Constructive Tips for Reducing Equipment Losses at Jobsites
If you live in a city or nearby one and see new construction projects popping up at a rapid rate, you’re not alone. Cities throughout the United States are experiencing a boom in construction. Optimism is soaring to record levels as more construction firm owners are confident the market is going to continue to grow, according to a recent survey by the Associated General Contractors of America. The U.S. Commerce Department also recorded significant increases in spending in the commercial construction sector, and the Bureau of Labor Statistics recently reported the industry added 210,000 jobs in 2017, a 35 percent increase over 2016. While this is certainly good news, construction companies and contractors, both large and small, are increasingly faced with equipment security issues as a result.
The Inland Marine Underwriters Association’s (IMUA) Contractor’s Equipment Guide to Loss Prevention cited vandalism or malicious mischief (VMM) and theft as representing one-third of all loss dollars for contractors’ equipment. Why? Construction tools and equipment are relatively easy to steal and re-sell, compared with other types of goods.
Thieves prefer tools and smaller mobile equipment, such as trailered compressors, generators and lighted road signs, followed by medium-sized equipment (e.g. skid steers, small tractors and forklifts), according to industry experts. Excavators, back-hoes, bulldozers and other large machines, although costly to replace, are targeted least frequently due to the greater challenges thieves face in stealing and reselling them. Theft most frequently takes place during the weekend, and jobsites are the preferred location, as compared to company premises.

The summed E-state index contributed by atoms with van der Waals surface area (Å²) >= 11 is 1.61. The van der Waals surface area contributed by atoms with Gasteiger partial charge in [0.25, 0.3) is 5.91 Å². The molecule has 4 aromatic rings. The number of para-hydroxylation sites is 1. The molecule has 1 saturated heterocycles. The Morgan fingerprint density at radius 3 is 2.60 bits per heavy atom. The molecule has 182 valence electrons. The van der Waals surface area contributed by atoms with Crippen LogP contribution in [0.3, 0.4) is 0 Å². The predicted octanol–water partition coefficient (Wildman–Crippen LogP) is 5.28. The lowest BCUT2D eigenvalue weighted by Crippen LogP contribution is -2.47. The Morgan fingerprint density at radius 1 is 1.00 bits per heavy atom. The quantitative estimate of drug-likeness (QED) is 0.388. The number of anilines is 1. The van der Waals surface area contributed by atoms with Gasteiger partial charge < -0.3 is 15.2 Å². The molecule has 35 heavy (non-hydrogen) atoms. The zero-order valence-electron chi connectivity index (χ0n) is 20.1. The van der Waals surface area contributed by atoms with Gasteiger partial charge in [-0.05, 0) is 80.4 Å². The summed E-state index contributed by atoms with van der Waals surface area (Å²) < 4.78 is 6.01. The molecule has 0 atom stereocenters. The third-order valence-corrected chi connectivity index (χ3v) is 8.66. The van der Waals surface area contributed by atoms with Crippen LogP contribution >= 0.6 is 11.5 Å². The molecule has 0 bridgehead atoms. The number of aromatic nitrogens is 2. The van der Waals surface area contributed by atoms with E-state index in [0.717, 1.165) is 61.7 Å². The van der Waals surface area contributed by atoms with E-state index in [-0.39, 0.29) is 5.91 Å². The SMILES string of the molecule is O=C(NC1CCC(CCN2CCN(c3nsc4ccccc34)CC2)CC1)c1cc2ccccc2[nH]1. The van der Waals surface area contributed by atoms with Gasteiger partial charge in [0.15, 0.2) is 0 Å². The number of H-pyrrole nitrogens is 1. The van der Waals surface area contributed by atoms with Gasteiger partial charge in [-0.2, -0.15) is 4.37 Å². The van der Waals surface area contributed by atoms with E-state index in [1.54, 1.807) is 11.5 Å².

Management practices are as important as physical security controls in preventing theft.
With small and large commercial projects showing no signs of slowing down any time soon, tools and equipment are in high demand, and contractors may be inclined to ask fewer questions when purchasing used equipment, even if the deal seems too good to be true. It also has become easier in recent years to sell equipment outside the country, making it difficult or impossible to trace and recover stolen items. Add to this determined and increasingly sophisticated thieves, and the situation may seem discouraging.
On a positive note, there is a wide array of strategies available to combat theft and vandalism. These can be divided into three main areas: administrative controls, jobsite physical controls and equipment physical controls.
While it is unrealistic to expect small operators to implement every type of mitigation tactic available, there are many simple, low-cost prevention controls that can lessen the chance of loss.
Management practices are as important as physical security controls in preventing theft. Topping the administrative list is management’s commitment to theft prevention and zero tolerance for losses. Companies whose leaders adopt this philosophy are more likely to succeed with their loss prevention efforts because employees take them more seriously. Designating an individual with overall accountability for security and theft prevention, such as a site supervisor or operations manager, further reinforces this message.